So, you may or may not be aware of the latest “challenge” to evolutionary theory–DI Fellow Jonathan Wells’ new book, “The Politically Incorrect Guide to Darwinism and Intelligent Design.” Following in the footsteps of Tom Bethell’s “Politically Incorrect Guide to Science” (whose terrible chapter on AIDS I reviewed here), the book is just all shades of terrible. (As has been pointed out by many others who’ve read books in the “Politically Incorrect” series, they should just drop the pretense of “Politically”–simply “Incorrect” sums them up much better). I’ll have a more comprehensive review of one of Wells’ chapters (discussing, essentially, how evolution plays no role in medicine, antibiotic resistance, etc.) next week some time, and you’ll be seeing others pop up as well (see this post for the collected links), but for today I want to focus on a small part of the final chapter (titled “Scientific Revolution”. Yeah, go ahead and snicker).
You probably remember Forest Mims III. He was the other party in the “Eric Pianka advocates genocide” saga. (See also here and here to remind yourself of the absurdity of the whole situation). Mims is a creationist and another Discovery Institute Fellow, and an amateur scientist. According to Wells, he’s made a bizarre claim: that the fact that influenza viruses haven’t evolved resistance to UV light is evidence for design. I thought that Casey Luskin’s piece on intelligent design and flu was as bad as it gets, but I think this is a toss-up; you just can’t make this stuff up.
Wells writes (page 204-5, emphasis mine):
…some scientists are using ID heuristically to develop new hypotheses. For example, Darwinism suggests that pathogenic viruses should long ago have evolved resistance to solar ultraviolet radiation (UV). Yet studies in Brazil by atmospheric scientist Forrest M. Mims III show that most airborne bacteria are quickly suppressed by even small doses of UV, and he regards this as evidence for design. Mims reasons that if ID is true, flu viruses should also be susceptible to UV from sunlight, and he published a prediction that avian influenza could be “controlled by a substantial reduction” in smoke from regional burning in Southeast Asia that would allow UV from natural sunlight to “suppress the virus before infection occurs.”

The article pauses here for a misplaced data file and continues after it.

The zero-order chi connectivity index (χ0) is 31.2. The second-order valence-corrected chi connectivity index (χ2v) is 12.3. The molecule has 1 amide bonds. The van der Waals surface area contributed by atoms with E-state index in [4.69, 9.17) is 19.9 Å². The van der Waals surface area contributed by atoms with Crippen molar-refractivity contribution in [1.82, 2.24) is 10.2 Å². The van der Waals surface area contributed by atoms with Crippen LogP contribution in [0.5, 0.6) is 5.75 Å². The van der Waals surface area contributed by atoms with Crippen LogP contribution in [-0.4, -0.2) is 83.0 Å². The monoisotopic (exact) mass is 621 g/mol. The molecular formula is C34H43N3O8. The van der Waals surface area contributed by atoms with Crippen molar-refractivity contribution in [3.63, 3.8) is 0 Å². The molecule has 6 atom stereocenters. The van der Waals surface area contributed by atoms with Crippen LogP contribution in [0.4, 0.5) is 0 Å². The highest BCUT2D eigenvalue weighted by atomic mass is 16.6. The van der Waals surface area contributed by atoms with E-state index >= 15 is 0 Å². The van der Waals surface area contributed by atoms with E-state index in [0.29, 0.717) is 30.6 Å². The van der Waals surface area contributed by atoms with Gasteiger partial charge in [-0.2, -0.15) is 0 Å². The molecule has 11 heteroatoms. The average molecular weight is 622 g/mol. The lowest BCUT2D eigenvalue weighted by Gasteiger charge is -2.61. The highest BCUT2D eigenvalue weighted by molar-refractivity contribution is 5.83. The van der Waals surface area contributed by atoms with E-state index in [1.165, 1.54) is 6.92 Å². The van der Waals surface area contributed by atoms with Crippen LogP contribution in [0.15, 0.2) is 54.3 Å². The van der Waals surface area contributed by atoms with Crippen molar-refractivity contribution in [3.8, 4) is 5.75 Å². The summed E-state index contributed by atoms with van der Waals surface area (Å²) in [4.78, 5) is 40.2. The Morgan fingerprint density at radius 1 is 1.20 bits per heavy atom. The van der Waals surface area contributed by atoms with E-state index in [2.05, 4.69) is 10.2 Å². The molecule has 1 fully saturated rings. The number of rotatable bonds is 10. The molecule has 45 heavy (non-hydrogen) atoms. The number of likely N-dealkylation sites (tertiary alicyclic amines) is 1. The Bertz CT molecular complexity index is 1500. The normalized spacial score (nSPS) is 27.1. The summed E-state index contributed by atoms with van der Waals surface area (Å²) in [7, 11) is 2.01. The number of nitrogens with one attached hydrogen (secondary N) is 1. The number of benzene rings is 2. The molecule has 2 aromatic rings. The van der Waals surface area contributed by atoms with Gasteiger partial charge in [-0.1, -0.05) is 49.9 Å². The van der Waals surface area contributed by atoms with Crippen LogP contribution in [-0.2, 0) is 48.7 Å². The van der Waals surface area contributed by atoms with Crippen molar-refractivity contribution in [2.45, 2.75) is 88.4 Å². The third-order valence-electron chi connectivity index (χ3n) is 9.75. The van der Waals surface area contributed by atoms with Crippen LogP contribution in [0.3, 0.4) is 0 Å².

The reference Wells gives for this is this (non peer-reviewed) commentary by Mims. In this, Mims states that “influenza incidence was highest during the burning season” in one area of Brazil, and in Thailand and Vietnam. The problem is, as many of you have already likely seen, is that while Mims may have some limited correlation here, he in no way can assign causality from this data. For example, influenza diagnoses also correlate with increased use of natural gas and propane here in midwestern America, but that’s simply because influenza circulates at highest levels during the winter months when the heat is cranked up; propane itself doesn’t increase influenza morbidity. Likewise, they correlate with decreased daylight hours, but again, this doesn’t mean there’s a cause-effect relationship there.
So, there’s that. The correspondence Mims mentions is something that could be tested further, though there’s really no reason to think that UV-B rays explain the increase in influenza better than the well-characterized spike in winter transmissions that occurs each year, regardless of UV penetration. (But typical of IDists ignoring the broader picture in the lit, I suppose). What I don’t get, however, is how this equates to evidence of design. Viruses don’t die, therefore God? If ID, therefore UV susceptible viruses?
With the former (viruses survive, therefore God), Mims makes an unwarranted assumption, that Darwinism implies influenza viruses “should have” evolved resistance to UV. UV is used as a disinfectant because it effectively stops replication by altering pathogen DNA. Some bacteria have, indeed, evolved mechanisms that make them more resistant to UV (spore-forming bacteria, for instance). And some work is being done searching for viruses that are more resistant to UV (for example, in baculoviruses, in order to improve their use as a biological control agent. However, even if UV resistance were a common phenomenon, just because influenza viruses hadn’t evolved this resistance is no blow to evolutionary theory, anymore than is the fact that Streptococcus pyogenes hasn’t become significantly resistant to penicillin. Think of the transmission of influenza; it’s largely via direct contact or airborne droplets, and it doesn’t typically survive long in the atmosphere (though some exceptions have been published). Therefore, UV bombardment isn’t a significant issue, and a higher level of resistance to UV simply may not be advantageous enough to the virus.
Next, the “If Intelligent Design, therefore susceptible viruses” line of thinking, as Wells writes. Wells phrases this as if the finding that influenza viruses are killed by UV was a prediction of intelligent design. Of course, nothing could be further from the truth. It’s been known for many decades that UV kills microbes; indeed, it’s used as a common way to disinfect in laboratories and beyond. This has nothing to do with intelligent design, and if this is indeed used as a “confirmation” of their idea, it’s so broad that anything and everything then can be “designed.” As bad as Dembski’s filter and Behe’s “irreducible complexity” are, at least they try to provide some justification for the label of “designed.” Mims’ assertion doesn’t even bother, and Wells certainly doesn’t add any meat.